So, when choosing between chocolate or green tea ice cream, you’ll have a better model of the former. That is, your expectations of the taste of chocolate ice cream map more closely to your experience of eating it. If you’re feeling adventurous, you may pick green tea anyway. But it’s a gamble. Hence, those (obnoxiously small) free sample spoons in ice cream shops.

The primary function of information architecture is establishing meaningful distinctions. These distinctions appear as choices to users. Users understand those choices in relation to other choices (i.e., as sets of concepts) and in relation to prior interactions with similar choices (i.e., as individual concepts.)

Some of these concepts will be more obvious than others, much like chocolate is a more obvious choice of ice cream flavor than green tea. Users need help when choosing between unfamiliar or ambiguous concepts.

In other words, users need semantic analogs to those free ice cream samples. For example, each choice could include a clear label, plus an icon or a short phrase that clarifies its meaning in this particular context. Ideally, such aids give users a high-level preview of what they can expect to find when they choose that option. (I.e., they “give them a taste of what’s to come.”)

Much of the craft of IA consists of orchestrating the expectations of users as they’re inducted into new systems. This requires building nuanced bridges between users’ (imperfect) mental models and systems’ (complex, unfamiliar) conceptual models. When done successfully, a user‘s confidence in making choices will increase as he or she interacts with the system.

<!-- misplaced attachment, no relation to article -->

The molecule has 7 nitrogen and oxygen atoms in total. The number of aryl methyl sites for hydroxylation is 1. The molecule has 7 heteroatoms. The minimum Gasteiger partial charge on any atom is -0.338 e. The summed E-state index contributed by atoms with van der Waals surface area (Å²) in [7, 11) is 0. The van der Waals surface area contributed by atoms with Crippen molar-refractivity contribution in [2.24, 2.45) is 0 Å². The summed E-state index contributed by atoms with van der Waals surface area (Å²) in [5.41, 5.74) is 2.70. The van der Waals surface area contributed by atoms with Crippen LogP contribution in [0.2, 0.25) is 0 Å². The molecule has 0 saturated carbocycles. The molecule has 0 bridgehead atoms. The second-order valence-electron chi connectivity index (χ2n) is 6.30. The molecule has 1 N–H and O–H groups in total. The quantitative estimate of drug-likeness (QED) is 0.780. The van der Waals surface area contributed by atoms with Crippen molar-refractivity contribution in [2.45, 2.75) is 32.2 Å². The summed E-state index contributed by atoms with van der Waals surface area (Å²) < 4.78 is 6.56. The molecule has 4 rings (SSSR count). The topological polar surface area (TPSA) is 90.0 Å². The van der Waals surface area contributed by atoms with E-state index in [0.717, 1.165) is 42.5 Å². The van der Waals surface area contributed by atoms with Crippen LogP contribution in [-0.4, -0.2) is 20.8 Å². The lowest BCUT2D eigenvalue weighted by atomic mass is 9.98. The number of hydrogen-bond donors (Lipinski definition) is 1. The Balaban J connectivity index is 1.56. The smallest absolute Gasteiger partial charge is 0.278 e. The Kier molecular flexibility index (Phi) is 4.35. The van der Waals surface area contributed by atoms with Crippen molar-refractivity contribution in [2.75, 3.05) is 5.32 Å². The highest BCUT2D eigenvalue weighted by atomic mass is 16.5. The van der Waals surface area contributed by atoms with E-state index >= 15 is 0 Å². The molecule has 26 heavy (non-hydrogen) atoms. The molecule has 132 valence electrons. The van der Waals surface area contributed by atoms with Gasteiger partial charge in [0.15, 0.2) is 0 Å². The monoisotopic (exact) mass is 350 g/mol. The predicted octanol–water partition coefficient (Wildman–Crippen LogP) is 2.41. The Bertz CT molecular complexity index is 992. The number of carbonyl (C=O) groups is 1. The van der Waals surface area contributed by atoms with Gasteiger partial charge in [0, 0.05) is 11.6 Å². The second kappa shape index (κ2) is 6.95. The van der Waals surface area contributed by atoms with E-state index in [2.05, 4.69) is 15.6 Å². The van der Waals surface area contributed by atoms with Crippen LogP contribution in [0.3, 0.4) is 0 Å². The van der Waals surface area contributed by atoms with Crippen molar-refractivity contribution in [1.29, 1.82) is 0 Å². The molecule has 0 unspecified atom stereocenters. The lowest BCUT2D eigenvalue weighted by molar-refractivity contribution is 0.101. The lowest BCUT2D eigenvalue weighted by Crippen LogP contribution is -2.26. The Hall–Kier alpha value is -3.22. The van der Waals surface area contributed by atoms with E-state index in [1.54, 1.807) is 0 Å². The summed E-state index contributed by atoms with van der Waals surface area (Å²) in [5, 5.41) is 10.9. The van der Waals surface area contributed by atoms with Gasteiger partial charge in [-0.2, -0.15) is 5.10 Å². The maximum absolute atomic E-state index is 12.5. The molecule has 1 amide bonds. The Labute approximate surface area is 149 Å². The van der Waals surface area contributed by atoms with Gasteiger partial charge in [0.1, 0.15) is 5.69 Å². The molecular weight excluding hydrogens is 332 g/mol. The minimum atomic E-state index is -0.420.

Cover photo: Ruth Hartnupt (CC BY 2.0)


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Overcoming Objections to Modeling

Recently, I asked on Twitter,

What’s the best objection you’ve heard to making conceptual models as part of the design process?

A lively discussion ensued. Some respondents were unclear on what I meant by “conceptual models,” which speaks to the lack of mainstream awareness of this crucial design artifact. (Here’s my latest stab at clarifying.) Others, clear on what conceptual models are, pointed out that the process matters more than ‘deliverables.’ Great point.

But I’m especially interested in the objections. Here are some that represent what I see as the main gist. Chris Avore pointed out that conceptual models are seen as “too hand-wavey or theater-like,” and that they “lead to a few head nods but the world/plan/goal doesn’t change at the end.” To put it bluntly, as Hà Phan did, some people see conceptual models as “bullshit.” (My take: true insofar as they know about modeling at all; I suspect most people don’t.)